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From paddock to bottle, the great rise of the Australian gin


Growing up in the 90s in Australia you pretty much had two choices of gin – Gordon’s or the exotic Bombay Sapphire that your mum kept on the bar for special occasions. We were always told gin would make us depressed or we mixed it with such awful tonics that overpowere­d the delicate botanicals. For these reasons most of us stuck to the classic vodka, lime, and soda when we hit the pubs and bars of Australia.

Fast forward to 2021 and gin in Australia has come a long way. It is now a growing domestic industry worth over $1 billion a year that supports countless jobs and our many boutique distilleri­es have put Australian gins on the world map.

One of these local distilleri­es is Husk Farm Distillery, located on a 150 acre farm in the Tweed Valley near the tiny river side town of Tumbulgum. ele HOME sat down with Harriet Messenger, the General Manager of Marketing and Hospitalit­y at Husk to talk about one of the highest selling gins in Australia and how Husk flourished.

How did Husk come to life?

Husk Distillers was started up in 2012 with a vision to bring sipping quality agricultur­al rum to Australia after a revelation that there was no-one in Australia making this style of rum, which is so popular in France and the French Caribbean.

As a rum loving, sugar cane producing country we wanted to bring this fantastic, full flavoured, provenance driven style of rum to Australia.

We sold the family home, purchased a 150 acre farm in the Tweed Valley, converted a 6x8m farm shed to a pilot plant distillery, planted some sugar cane in the paddock, and the rest is history.

Tell us about the Husk product line?

As well as Husk Rum, we also make Ink Gin, which is currently Australia’s best-selling ultra-premium gin (which is so amazing – thank you Ink Gin fans!!).

Ink came about as a by-product of the rum making process. Because agricultur­al rum can only be made during the cane harvest season, we knew we wanted to create a gin to make during the summer months. After searching Australia and our wide backyard of the Asia Pacific, we came across the beautiful butterfly pea flower.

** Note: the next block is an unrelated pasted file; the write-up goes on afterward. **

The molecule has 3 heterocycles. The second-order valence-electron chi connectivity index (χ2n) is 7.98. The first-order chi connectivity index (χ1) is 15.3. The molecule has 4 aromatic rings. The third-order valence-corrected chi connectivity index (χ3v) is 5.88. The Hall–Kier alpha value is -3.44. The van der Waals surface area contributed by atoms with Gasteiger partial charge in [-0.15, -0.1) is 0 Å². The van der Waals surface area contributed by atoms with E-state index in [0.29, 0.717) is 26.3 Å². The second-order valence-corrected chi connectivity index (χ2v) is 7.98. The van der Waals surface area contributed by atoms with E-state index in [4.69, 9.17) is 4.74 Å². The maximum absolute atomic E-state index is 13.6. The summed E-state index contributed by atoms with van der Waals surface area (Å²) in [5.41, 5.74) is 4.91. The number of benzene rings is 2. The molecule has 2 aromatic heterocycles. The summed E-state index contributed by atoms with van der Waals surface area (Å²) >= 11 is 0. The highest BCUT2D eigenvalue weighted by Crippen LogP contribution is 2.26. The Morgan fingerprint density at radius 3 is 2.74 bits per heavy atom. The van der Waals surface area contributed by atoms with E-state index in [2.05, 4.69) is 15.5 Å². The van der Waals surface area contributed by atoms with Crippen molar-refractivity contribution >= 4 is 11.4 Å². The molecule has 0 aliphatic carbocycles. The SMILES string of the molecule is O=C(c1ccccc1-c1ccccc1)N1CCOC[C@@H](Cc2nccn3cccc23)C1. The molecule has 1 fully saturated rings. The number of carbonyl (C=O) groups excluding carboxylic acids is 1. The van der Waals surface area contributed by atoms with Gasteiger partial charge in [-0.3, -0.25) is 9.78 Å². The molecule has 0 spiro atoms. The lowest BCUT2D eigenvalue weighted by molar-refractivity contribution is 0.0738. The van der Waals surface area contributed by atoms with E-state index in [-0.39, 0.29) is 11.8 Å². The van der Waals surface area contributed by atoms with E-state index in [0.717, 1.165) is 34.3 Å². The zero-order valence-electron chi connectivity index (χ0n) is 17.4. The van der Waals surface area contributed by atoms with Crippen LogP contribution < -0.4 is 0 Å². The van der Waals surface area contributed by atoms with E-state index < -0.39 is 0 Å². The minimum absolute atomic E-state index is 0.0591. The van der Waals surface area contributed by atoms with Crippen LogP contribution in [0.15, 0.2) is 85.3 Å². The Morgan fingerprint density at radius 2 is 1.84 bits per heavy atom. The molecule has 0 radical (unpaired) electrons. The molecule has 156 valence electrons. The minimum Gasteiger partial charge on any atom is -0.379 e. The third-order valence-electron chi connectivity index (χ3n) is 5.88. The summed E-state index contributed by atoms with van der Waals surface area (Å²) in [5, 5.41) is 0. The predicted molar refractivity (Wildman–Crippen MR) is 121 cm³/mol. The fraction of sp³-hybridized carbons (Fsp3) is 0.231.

Our founder Paul started experiment­ing with butterfly pea flowers in 2011 when we were in the planning stage of our farm distillery.

While working through the design and approvals process we spent time cutting and crushing fresh cane juice and running trial ferments and distillati­ons of what would become the first Australian agricultur­al rum. We knew from the outset that we would only ever be able to make fresh cane juice rum for five months of the year and we needed another product to improve cash flow projection­s for the business, so we started looking around for interestin­g gin botanicals.

Paul was introduced to dok un chan, the Thai butterfly pea (non-alcoholic) drink and its colour changing properties and wondered if it would work in a gin. We bought five seeds for five dollars, planted them and a few months later picked enough flowers to start trial infusions. It didn’t impart much flavour, but the blue colour was unusual and it was pretty cool to see it change with lime or lemon juice. Then we started playing around with different mixers. Mixing soda water made an attractive sky-blue drink that tasted great but didn’t change colour. When we mixed a Gin and Tonic the result was sensationa­l. We didn’t realise until then that tonic water is acidic, most with a ph around three. The transforma­tion from deep blue to the beautiful, sparkling, blush pink and vibrant liquid full of effervesce­nce was a game changer, very different to the dull cloudiness when mixed with lemon or lime juice. We could see right then that the butterfly pea ink gin and tonic was a match made in heaven.